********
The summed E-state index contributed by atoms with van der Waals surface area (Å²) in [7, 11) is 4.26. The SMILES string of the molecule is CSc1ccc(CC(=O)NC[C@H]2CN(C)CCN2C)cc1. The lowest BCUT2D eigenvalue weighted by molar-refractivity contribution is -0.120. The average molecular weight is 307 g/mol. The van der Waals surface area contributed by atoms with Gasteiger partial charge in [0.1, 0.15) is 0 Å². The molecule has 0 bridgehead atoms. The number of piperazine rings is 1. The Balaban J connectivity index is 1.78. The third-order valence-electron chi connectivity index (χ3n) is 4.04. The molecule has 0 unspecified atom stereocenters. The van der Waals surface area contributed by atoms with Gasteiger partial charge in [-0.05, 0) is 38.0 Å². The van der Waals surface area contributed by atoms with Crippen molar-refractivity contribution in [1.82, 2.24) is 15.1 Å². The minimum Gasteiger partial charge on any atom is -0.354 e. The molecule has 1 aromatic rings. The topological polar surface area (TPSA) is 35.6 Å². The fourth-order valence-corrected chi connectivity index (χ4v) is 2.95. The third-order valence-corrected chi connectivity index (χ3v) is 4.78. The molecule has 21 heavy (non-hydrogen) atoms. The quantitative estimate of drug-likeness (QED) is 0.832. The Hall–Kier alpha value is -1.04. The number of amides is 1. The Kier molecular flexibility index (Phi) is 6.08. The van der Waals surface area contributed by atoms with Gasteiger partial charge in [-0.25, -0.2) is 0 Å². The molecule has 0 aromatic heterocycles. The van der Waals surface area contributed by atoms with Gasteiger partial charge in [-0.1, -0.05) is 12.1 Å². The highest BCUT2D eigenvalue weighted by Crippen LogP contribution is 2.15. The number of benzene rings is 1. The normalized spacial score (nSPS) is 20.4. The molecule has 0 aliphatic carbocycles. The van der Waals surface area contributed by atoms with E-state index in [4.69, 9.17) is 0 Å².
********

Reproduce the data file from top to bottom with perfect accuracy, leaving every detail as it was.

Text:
The summed E-state index contributed by atoms with van der Waals surface area (Å²) in [7, 11) is 4.26. The SMILES string of the molecule is CSc1ccc(CC(=O)NC[C@H]2CN(C)CCN2C)cc1. The lowest BCUT2D eigenvalue weighted by molar-refractivity contribution is -0.120. The average molecular weight is 307 g/mol. The van der Waals surface area contributed by atoms with Gasteiger partial charge in [0.1, 0.15) is 0 Å². The molecule has 0 bridgehead atoms. The number of piperazine rings is 1. The Balaban J connectivity index is 1.78. The third-order valence-electron chi connectivity index (χ3n) is 4.04. The molecule has 0 unspecified atom stereocenters. The van der Waals surface area contributed by atoms with Gasteiger partial charge in [-0.05, 0) is 38.0 Å². The van der Waals surface area contributed by atoms with Crippen molar-refractivity contribution in [1.82, 2.24) is 15.1 Å². The minimum Gasteiger partial charge on any atom is -0.354 e. The molecule has 1 aromatic rings. The topological polar surface area (TPSA) is 35.6 Å². The fourth-order valence-corrected chi connectivity index (χ4v) is 2.95. The third-order valence-corrected chi connectivity index (χ3v) is 4.78. The molecule has 21 heavy (non-hydrogen) atoms. The quantitative estimate of drug-likeness (QED) is 0.832. The Hall–Kier alpha value is -1.04. The number of amides is 1. The Kier molecular flexibility index (Phi) is 6.08. The van der Waals surface area contributed by atoms with Gasteiger partial charge in [-0.25, -0.2) is 0 Å². The molecule has 0 aromatic heterocycles. The van der Waals surface area contributed by atoms with Gasteiger partial charge in [-0.1, -0.05) is 12.1 Å². The highest BCUT2D eigenvalue weighted by Crippen LogP contribution is 2.15. The number of benzene rings is 1. The normalized spacial score (nSPS) is 20.4. The molecule has 0 aliphatic carbocycles. The van der Waals surface area contributed by atoms with E-state index in [4.69, 9.17) is 0 Å².